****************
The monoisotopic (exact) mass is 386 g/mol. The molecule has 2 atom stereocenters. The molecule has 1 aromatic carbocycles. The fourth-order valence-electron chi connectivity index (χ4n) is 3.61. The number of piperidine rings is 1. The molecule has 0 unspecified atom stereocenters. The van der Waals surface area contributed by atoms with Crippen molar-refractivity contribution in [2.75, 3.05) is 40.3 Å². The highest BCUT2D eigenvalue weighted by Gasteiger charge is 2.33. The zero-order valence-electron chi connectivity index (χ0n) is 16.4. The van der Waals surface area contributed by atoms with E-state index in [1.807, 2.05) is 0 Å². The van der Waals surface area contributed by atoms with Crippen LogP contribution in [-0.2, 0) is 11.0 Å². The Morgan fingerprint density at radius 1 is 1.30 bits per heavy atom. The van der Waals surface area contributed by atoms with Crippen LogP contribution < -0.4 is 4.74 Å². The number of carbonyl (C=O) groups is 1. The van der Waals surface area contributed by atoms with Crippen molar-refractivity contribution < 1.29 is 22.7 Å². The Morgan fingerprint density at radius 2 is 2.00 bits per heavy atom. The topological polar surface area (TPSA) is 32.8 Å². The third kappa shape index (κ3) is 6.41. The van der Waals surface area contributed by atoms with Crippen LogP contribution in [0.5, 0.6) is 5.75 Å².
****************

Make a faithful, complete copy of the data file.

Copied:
The monoisotopic (exact) mass is 386 g/mol. The molecule has 2 atom stereocenters. The molecule has 1 aromatic carbocycles. The fourth-order valence-electron chi connectivity index (χ4n) is 3.61. The number of piperidine rings is 1. The molecule has 0 unspecified atom stereocenters. The van der Waals surface area contributed by atoms with Crippen molar-refractivity contribution in [2.75, 3.05) is 40.3 Å². The highest BCUT2D eigenvalue weighted by Gasteiger charge is 2.33. The zero-order valence-electron chi connectivity index (χ0n) is 16.4. The van der Waals surface area contributed by atoms with E-state index in [1.807, 2.05) is 0 Å². The van der Waals surface area contributed by atoms with Crippen LogP contribution in [-0.2, 0) is 11.0 Å². The Morgan fingerprint density at radius 1 is 1.30 bits per heavy atom. The van der Waals surface area contributed by atoms with Crippen LogP contribution < -0.4 is 4.74 Å². The number of carbonyl (C=O) groups is 1. The van der Waals surface area contributed by atoms with Crippen molar-refractivity contribution < 1.29 is 22.7 Å². The Morgan fingerprint density at radius 2 is 2.00 bits per heavy atom. The topological polar surface area (TPSA) is 32.8 Å². The third kappa shape index (κ3) is 6.41. The van der Waals surface area contributed by atoms with Crippen LogP contribution in [0.5, 0.6) is 5.75 Å².